Part 2 of 7 in Marianne Talbot's "A Romp Through Ethics for Complete Beginners". In this episode we examine the preconditions of ethical reasoning and make a comparison between the law of the land and the moral law.
In this introduction to ethics, we shall be considering the underpinnings of ethical thought. We shall consider, for example, what it is for an action to be right or wrong, whether we can have moral knowledge and whether freewill is essential to morality. We shall reflect on four key ethical theories (virtue ethics, deontology, non-cognitivism and utilitarianism), looking at both their strengths and their weaknesses. We shall be looking at morality in the context of the individual and the context of society.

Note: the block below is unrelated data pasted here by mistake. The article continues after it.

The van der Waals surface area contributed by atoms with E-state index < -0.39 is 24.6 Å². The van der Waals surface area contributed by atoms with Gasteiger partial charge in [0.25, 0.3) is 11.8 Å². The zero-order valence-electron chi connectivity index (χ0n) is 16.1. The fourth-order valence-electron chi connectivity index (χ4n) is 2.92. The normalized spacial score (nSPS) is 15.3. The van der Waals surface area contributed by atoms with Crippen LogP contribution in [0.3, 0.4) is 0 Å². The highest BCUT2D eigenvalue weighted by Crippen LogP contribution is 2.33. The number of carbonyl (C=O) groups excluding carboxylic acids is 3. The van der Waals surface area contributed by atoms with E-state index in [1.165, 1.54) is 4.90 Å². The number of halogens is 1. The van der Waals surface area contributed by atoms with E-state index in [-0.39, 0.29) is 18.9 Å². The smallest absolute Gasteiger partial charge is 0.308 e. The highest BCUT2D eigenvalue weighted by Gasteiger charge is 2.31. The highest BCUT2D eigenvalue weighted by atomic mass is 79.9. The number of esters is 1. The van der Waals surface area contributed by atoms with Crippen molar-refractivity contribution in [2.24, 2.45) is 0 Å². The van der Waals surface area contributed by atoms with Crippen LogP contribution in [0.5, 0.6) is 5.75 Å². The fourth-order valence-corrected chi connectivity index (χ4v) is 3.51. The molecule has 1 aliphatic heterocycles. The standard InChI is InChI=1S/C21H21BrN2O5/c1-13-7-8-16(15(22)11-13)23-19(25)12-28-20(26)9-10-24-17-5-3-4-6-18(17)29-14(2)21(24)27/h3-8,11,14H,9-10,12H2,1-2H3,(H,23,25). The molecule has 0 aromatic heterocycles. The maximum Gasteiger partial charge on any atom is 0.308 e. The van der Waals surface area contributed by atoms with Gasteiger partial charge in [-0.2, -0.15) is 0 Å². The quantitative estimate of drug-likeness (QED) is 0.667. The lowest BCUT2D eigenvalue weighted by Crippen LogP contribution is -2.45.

The University of Oxford, located in Oxford, United Kingdom, is one of the oldest universities in the world. For over 900 years, Oxford has been educating students from both the U.K. and abroad, currently offering undergraduate and graduate degrees within its 38 independent colleges. The university has four academic divisions, spanning Humanities, Mathematical, Physical and Life Sciences, Medical Sciences, and Social Sciences. Notable alumni include 26 British prime ministers, writers Oscar Wilde and J.R.R. Tolkien, and scientist Albert Einstein.